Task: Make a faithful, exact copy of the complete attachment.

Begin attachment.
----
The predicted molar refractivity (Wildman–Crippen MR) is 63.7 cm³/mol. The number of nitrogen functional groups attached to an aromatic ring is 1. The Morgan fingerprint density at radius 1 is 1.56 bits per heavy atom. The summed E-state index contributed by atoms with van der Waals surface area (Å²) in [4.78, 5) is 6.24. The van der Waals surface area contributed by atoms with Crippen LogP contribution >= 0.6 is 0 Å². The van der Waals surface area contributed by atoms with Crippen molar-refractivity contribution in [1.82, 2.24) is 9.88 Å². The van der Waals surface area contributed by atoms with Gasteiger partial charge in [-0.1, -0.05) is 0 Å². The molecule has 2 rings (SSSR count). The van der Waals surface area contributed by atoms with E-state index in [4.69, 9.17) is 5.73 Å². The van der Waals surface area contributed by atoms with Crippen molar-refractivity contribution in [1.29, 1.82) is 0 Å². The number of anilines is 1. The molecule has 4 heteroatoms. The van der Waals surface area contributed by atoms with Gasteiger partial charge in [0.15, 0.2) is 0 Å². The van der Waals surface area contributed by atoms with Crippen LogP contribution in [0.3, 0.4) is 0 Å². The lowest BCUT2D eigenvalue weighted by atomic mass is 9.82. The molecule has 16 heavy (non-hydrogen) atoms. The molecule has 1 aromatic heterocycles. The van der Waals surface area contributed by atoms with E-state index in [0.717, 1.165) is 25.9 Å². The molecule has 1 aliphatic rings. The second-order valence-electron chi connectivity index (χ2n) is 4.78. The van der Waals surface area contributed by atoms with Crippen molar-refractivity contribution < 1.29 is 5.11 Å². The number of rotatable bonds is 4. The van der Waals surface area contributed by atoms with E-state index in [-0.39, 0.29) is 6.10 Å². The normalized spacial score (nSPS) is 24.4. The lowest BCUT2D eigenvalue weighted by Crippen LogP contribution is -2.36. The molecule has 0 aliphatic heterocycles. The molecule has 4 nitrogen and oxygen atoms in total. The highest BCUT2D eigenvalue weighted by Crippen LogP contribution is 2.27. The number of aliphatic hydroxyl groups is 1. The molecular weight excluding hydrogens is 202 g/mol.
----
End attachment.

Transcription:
The predicted molar refractivity (Wildman–Crippen MR) is 63.7 cm³/mol. The number of nitrogen functional groups attached to an aromatic ring is 1. The Morgan fingerprint density at radius 1 is 1.56 bits per heavy atom. The summed E-state index contributed by atoms with van der Waals surface area (Å²) in [4.78, 5) is 6.24. The van der Waals surface area contributed by atoms with Crippen LogP contribution >= 0.6 is 0 Å². The van der Waals surface area contributed by atoms with Crippen molar-refractivity contribution in [1.82, 2.24) is 9.88 Å². The van der Waals surface area contributed by atoms with Gasteiger partial charge in [-0.1, -0.05) is 0 Å². The molecule has 2 rings (SSSR count). The van der Waals surface area contributed by atoms with E-state index in [4.69, 9.17) is 5.73 Å². The van der Waals surface area contributed by atoms with Crippen molar-refractivity contribution in [1.29, 1.82) is 0 Å². The number of anilines is 1. The molecule has 4 heteroatoms. The van der Waals surface area contributed by atoms with Gasteiger partial charge in [0.15, 0.2) is 0 Å². The van der Waals surface area contributed by atoms with Crippen LogP contribution in [0.3, 0.4) is 0 Å². The lowest BCUT2D eigenvalue weighted by atomic mass is 9.82. The molecule has 16 heavy (non-hydrogen) atoms. The molecule has 1 aromatic heterocycles. The van der Waals surface area contributed by atoms with E-state index in [0.717, 1.165) is 25.9 Å². The molecule has 1 aliphatic rings. The second-order valence-electron chi connectivity index (χ2n) is 4.78. The van der Waals surface area contributed by atoms with Crippen molar-refractivity contribution < 1.29 is 5.11 Å². The number of rotatable bonds is 4. The van der Waals surface area contributed by atoms with E-state index in [-0.39, 0.29) is 6.10 Å². The normalized spacial score (nSPS) is 24.4. The lowest BCUT2D eigenvalue weighted by Crippen LogP contribution is -2.36. The molecule has 0 aliphatic heterocycles. The molecule has 4 nitrogen and oxygen atoms in total. The highest BCUT2D eigenvalue weighted by Crippen LogP contribution is 2.27. The number of aliphatic hydroxyl groups is 1. The molecular weight excluding hydrogens is 202 g/mol.